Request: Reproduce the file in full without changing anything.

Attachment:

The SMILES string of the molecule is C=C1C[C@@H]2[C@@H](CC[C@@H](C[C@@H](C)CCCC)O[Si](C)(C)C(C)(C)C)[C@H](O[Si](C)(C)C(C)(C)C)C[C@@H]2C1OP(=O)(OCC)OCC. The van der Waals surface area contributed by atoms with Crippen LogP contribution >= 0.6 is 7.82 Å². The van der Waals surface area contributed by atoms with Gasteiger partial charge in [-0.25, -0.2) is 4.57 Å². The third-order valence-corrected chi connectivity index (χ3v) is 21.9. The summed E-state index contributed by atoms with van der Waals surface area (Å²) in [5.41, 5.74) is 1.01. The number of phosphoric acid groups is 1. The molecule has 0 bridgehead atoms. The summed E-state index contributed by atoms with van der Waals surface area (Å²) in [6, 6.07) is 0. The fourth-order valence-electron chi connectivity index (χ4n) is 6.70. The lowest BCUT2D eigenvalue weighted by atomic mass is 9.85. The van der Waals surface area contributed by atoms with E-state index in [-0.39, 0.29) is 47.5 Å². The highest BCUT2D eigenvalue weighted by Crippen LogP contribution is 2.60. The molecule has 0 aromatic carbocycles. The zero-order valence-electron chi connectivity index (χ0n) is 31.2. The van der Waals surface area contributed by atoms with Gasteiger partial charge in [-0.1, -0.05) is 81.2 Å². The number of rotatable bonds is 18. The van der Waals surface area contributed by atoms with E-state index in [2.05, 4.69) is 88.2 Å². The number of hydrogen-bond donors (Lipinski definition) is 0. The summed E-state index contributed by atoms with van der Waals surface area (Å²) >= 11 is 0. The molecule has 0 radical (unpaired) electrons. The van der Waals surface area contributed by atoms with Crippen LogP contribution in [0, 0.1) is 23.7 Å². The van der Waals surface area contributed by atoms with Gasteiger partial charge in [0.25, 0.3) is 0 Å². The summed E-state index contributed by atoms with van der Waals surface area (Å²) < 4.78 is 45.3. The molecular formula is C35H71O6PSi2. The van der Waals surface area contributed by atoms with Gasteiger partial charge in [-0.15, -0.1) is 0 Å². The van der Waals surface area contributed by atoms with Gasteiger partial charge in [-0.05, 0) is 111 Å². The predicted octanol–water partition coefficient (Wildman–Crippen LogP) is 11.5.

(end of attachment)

The SMILES string of the molecule is C=C1C[C@@H]2[C@@H](CC[C@@H](C[C@@H](C)CCCC)O[Si](C)(C)C(C)(C)C)[C@H](O[Si](C)(C)C(C)(C)C)C[C@@H]2C1OP(=O)(OCC)OCC. The van der Waals surface area contributed by atoms with Crippen LogP contribution >= 0.6 is 7.82 Å². The van der Waals surface area contributed by atoms with Gasteiger partial charge in [-0.25, -0.2) is 4.57 Å². The third-order valence-corrected chi connectivity index (χ3v) is 21.9. The summed E-state index contributed by atoms with van der Waals surface area (Å²) in [5.41, 5.74) is 1.01. The number of phosphoric acid groups is 1. The molecule has 0 bridgehead atoms. The summed E-state index contributed by atoms with van der Waals surface area (Å²) in [6, 6.07) is 0. The fourth-order valence-electron chi connectivity index (χ4n) is 6.70. The lowest BCUT2D eigenvalue weighted by atomic mass is 9.85. The van der Waals surface area contributed by atoms with E-state index in [-0.39, 0.29) is 47.5 Å². The highest BCUT2D eigenvalue weighted by Crippen LogP contribution is 2.60. The molecule has 0 aromatic carbocycles. The zero-order valence-electron chi connectivity index (χ0n) is 31.2. The van der Waals surface area contributed by atoms with Gasteiger partial charge in [-0.1, -0.05) is 81.2 Å². The number of rotatable bonds is 18. The van der Waals surface area contributed by atoms with E-state index in [2.05, 4.69) is 88.2 Å². The number of hydrogen-bond donors (Lipinski definition) is 0. The summed E-state index contributed by atoms with van der Waals surface area (Å²) >= 11 is 0. The molecule has 0 radical (unpaired) electrons. The van der Waals surface area contributed by atoms with Crippen LogP contribution in [0, 0.1) is 23.7 Å². The van der Waals surface area contributed by atoms with Gasteiger partial charge in [0.25, 0.3) is 0 Å². The summed E-state index contributed by atoms with van der Waals surface area (Å²) < 4.78 is 45.3. The molecular formula is C35H71O6PSi2. The van der Waals surface area contributed by atoms with Gasteiger partial charge in [-0.15, -0.1) is 0 Å². The van der Waals surface area contributed by atoms with Gasteiger partial charge in [-0.05, 0) is 111 Å². The predicted octanol–water partition coefficient (Wildman–Crippen LogP) is 11.5.